1760 ca. ENGLISH POETRY 1579-1830: SPENSER AND THE TRADITION

Rev. Thomas Blacklock

James Beattie, "To Rev. Thomas Blacklock" 1760 ca.; Blacklock, Poems (1793) xxxiv-v.



Hail to the poet! whose spontaneous lays
No pride restrains, nor venal flattery sways.
Who, nor from critics, nor from fashion's laws,
Learns to adjust his tribute of applause;
But bold to feel, and ardent to impart
What nature whispers to the generous heart,
Propitious to the moral song, commends,
For Virtue's sake, the humblest of her friends.

Peace to the grumblers of an envious age,
Vapid in spleen, or brisk in frothy rage!
Critics, who, ere they understand, defame;
And friends demure, who only do not blame;
And puppet-prattlers, whose unconscious throat
Transmits what the pert witling prompts by rote,
Pleas'd to their spite or scorn I yield the lays
That boast the sanction of a Blacklock's praise.
Let others court the blind and babbling crowd:
Mine be the favour of the wise and good.

O thou, to censure, as to guile unknown!
Indulgent to all merit but thy own!
Whose soul, though darkness wrap thine earthly frame,
Exults in virtue's pure ethereal flame;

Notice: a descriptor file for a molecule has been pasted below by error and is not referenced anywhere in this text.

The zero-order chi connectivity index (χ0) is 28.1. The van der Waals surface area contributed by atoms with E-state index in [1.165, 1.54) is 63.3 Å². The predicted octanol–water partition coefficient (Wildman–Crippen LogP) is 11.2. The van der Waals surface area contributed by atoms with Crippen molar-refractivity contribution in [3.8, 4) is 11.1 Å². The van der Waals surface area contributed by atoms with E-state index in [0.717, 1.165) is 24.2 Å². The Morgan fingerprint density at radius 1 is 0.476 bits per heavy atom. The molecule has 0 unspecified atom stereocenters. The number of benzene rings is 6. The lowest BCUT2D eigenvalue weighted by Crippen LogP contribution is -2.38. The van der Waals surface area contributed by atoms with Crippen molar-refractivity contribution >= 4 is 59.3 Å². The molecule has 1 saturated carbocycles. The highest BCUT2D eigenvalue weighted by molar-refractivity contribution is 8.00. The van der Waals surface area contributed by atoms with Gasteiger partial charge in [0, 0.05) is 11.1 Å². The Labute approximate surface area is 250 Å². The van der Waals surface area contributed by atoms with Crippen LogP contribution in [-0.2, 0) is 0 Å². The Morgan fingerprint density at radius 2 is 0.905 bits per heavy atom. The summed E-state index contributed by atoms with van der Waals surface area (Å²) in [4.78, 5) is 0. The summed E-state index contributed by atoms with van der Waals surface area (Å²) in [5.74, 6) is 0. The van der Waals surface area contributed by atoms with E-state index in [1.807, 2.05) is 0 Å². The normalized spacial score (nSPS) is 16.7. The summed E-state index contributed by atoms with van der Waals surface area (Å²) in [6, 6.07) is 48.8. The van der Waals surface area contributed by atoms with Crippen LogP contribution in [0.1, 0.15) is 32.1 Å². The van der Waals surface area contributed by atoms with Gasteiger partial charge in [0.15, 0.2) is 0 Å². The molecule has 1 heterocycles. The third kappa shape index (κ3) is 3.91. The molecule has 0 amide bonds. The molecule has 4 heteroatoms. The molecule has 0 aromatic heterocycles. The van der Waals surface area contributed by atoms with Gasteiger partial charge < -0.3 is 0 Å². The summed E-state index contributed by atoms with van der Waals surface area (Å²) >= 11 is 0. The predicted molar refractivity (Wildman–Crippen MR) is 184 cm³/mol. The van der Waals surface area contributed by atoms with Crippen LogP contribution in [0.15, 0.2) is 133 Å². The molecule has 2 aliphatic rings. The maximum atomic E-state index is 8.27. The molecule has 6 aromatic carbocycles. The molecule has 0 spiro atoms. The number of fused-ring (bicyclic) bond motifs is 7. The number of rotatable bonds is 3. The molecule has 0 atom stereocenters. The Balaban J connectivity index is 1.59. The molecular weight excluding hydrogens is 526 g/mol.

Whose thoughts, congenial with the strains on high,
The muse adorns, but cannot dignify;
As northern lights, in glittering legions driven,
Embellish, not exalt, the starry heaven:
Say thou, for well thou know'st the art divine
To guide the fancy, and the soul refine,
What heights of excellence must he ascend,
Who longs to claim a Blacklock for his friend;
Who longs to emulate thy tuneful art;
But more thy meek simplicity of heart;
But more thy virtue patient, undismay'd,
At once though malice and mischance invade;
And, nor by learn'd nor priestly pride confin'd,
Thy zeal for truth, and love of human kind.
Like thee, with sweet ineffable controul,
Teach me to rouse or soothe th' impassion'd soul,
And breathe the luxury of social woes;
Ah! ill-exchanged for all that mirth bestows.
Ye slaves of mirth, renounce your boasted plan,
For know, 'tis sympathy exalts the man.
But, midst the festive bower, or echoing hall,
Can riot listen to soft pity's call?
Rude he repels the soul-ennobling guest,
And yields to selfish joy his harden'd breast.

Teach me thine artless harmony of song,
Sweet, as the vernal warblings borne along
Arcadia's myrtle groves; ere art began,
With critic glance malevolent, to scan
Bold nature's generous charms, display'd profuse
In each warm cheek, and each enraptur'd muse.
Then had not Fraud impos'd, in Fashion's name,
For freedom lifeless form, and pride for shame;
And, for th' o'erflowings of a heart sincere,
The feature fix'd, untarnish'd with a tear;
The cautious, slow, and unenliven'd eye,
And breast inured to check the tender sigh.
Then love, unblamed, indulged the guiltless smile;
Deceit they fear'd not, for they knew not guile.
The social sense unawed, that scorn'd to own
The curb of law, save nature's law alone,
To godlike aims, and godlike actions fir'd;
And the full energy of thought inspir'd;
And the full dignity of pleasure, given
T' exalt desire, and yield a taste of heaven.